After learning how to read medication labels properly, a woman examines an OTC medicine in a drugstore aisle.

Nearly nine out of ten adults in the U.S. regularly self-medicate with over-the-counter drugs.

Over-the-counter (OTC) medications are everywhere: pharmacies, gas stations, grocery stores, hotels, and most other places people are. Given how much we use them, you might think we’d all be pros in how to read medication labels.

Not so.

Such ubiquitous exposure to OTCs can make these medicines seem like, well, not “real” medicine. This is false. OTCs are unequivocally medications.

Though dosed differently — OTCs have lower recommended dosages than correlated prescription drugs — there’s no substantive difference between OTCs and prescriptions. For example, the ibuprofen hospitals give patients is exactly what’s in the Advil you buy at your local drugstore.

The general nonchalant attitude we have toward OTCs can lead to unsafe usage, the consequences of which range from ineffectiveness to dire side effects. And much of this boils down to not knowing how to read medication labels.

You might overdose or underdose, or you might inadvertently take something you’re allergic to. Similarly, an OTC could adversely react with your prescription medications.

Many OTCs blend multiple medicines to achieve targeted outcomes. You need only walk down the aisle at CVS to see, for example, all the variations of Sudafed.

For a deeper look at what I mean, here’s what Healthline says about Sudafed:

“Sudafed contains pseudoephedrine, while Sudafed PE contains phenylephrine. The drugs are also available in several combinations with other over-the-counter cough and cold medications.”

Clearly, “taking a Sudafed” — or any OTC — can mean more than one thing. Knowing what medicines are actually in an OTC is much more helpful than knowing a brand name.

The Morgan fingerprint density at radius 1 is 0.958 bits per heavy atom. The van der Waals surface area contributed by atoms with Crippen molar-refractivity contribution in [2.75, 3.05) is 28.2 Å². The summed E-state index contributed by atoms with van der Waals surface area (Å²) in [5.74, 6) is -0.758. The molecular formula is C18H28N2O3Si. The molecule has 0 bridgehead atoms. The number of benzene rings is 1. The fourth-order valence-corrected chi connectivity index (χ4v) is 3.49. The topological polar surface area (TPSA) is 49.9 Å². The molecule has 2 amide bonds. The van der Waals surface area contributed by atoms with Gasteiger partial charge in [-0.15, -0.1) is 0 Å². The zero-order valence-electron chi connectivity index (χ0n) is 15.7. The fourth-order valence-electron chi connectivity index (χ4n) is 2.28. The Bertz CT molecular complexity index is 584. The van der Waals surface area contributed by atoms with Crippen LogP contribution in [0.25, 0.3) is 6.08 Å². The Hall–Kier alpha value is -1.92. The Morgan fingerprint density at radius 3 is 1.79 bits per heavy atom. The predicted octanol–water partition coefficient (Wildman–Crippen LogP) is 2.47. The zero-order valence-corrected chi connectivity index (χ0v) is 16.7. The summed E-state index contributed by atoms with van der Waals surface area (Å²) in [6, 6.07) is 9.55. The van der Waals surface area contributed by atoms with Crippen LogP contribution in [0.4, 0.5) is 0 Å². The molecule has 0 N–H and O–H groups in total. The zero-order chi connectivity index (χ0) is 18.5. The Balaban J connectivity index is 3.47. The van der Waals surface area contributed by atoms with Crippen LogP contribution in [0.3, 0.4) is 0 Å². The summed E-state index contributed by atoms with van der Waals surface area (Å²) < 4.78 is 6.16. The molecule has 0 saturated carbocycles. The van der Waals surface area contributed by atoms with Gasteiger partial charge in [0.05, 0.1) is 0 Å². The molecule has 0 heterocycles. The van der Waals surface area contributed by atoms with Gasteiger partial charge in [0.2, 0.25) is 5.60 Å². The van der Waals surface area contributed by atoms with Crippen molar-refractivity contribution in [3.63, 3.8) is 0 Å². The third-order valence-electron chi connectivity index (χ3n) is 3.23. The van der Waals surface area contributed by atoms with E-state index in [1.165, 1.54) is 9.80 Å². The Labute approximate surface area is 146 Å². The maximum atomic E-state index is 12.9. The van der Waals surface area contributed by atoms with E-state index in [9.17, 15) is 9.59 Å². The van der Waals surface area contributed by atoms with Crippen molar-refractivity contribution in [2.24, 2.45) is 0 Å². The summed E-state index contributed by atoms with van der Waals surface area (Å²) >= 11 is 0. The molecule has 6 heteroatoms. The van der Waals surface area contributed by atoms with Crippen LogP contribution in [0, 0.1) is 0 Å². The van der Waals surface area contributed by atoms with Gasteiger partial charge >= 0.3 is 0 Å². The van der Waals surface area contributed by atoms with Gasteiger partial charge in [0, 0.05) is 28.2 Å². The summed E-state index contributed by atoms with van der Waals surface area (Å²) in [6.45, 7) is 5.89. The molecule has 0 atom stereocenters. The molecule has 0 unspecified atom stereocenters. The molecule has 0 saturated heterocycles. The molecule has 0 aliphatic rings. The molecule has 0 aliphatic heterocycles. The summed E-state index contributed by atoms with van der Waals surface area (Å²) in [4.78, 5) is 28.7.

Below, I’ll explain how to read medication labels so you can take your OTCs without worry.

Infographic: How to Read Medication Labels for OTC Products

How to Read Medication Labels

Step 1: Find the ingredients. The first step is to identify exactly what chemicals are in the medicine. Put your glasses on, pull back the label, and read it carefully.

This might seem obvious and simple, but don’t be surprised if it takes some time. Deciphering the label isn’t always easy.

Step 2. Discover the amounts. Find out how much of each ingredient is in the medication.

Step 3. Look at the dosage. The amounts of each ingredient listed may not apply to an individual pill. For example, if a bottle of vitamin C (yes, it’s important to check supplements, too) is listed as having 1,000 mg of ascorbic acid, but the dosage is listed as two pills, that means one pill only contains 500 mg of ascorbic acid — half the recommended amount.

Once you have this information, you’re on your way. But it’s also important to know the following:

  • Preparation. How is the medicine prepared? Is it a capsule or a tablet? Is it quick release or extended release? Knowing this will help you make sure you’re taking a medicine in the way it’s meant to be taken, which affects outcomes like absorption and effectiveness.
  • Side effects. What kinds of potential adverse reactions are associated with this medication?
  • Drug interactions. Are there any substances that should not be taken with this medicine? Knowing this information will help you prevent adverse interactions with any other medications you’re taking.

How to Read Medication Labels: Final Thoughts

Whether you take OTCs regularly or periodically, know they’re just as significant as prescription drugs. Treat them as such.

When you talk to your doctor, be sure to provide detailed information about your OTC medications — what you’re taking and how often. Medicine that’s taken periodically has a different effect than medicine that’s taken regularly, so your doctor needs these details.

When in doubt, it’s best to give your doctor as much information as possible. Then you can let the medical professional weed out what’s important and what isn’t.

Quote: How to Read Medication Labels for OTC Products

David C. Rosenberg

Dr. David Rosenberg

Dr. Rosenberg is a board-certified Family Physician who obtained a BS in Chemistry at Georgia's Mercer University in 1983 and a medical degree from the University of Miami in 1988. He completed his residency in Family Medicine at The Washington Hospital in Washington, Pennsylvania, in 1991 and then practiced Emergency Medicine at Palm Beach Gardens Medical Center for two years. In 1993 he started private practice in Jupiter.

Dr. Rosenberg has been married to his wife Mary for 38 years and they have three grown children together. Some of his interests include being a huge baseball fan, sailing, snow skiing, self-development, and learning to play piano.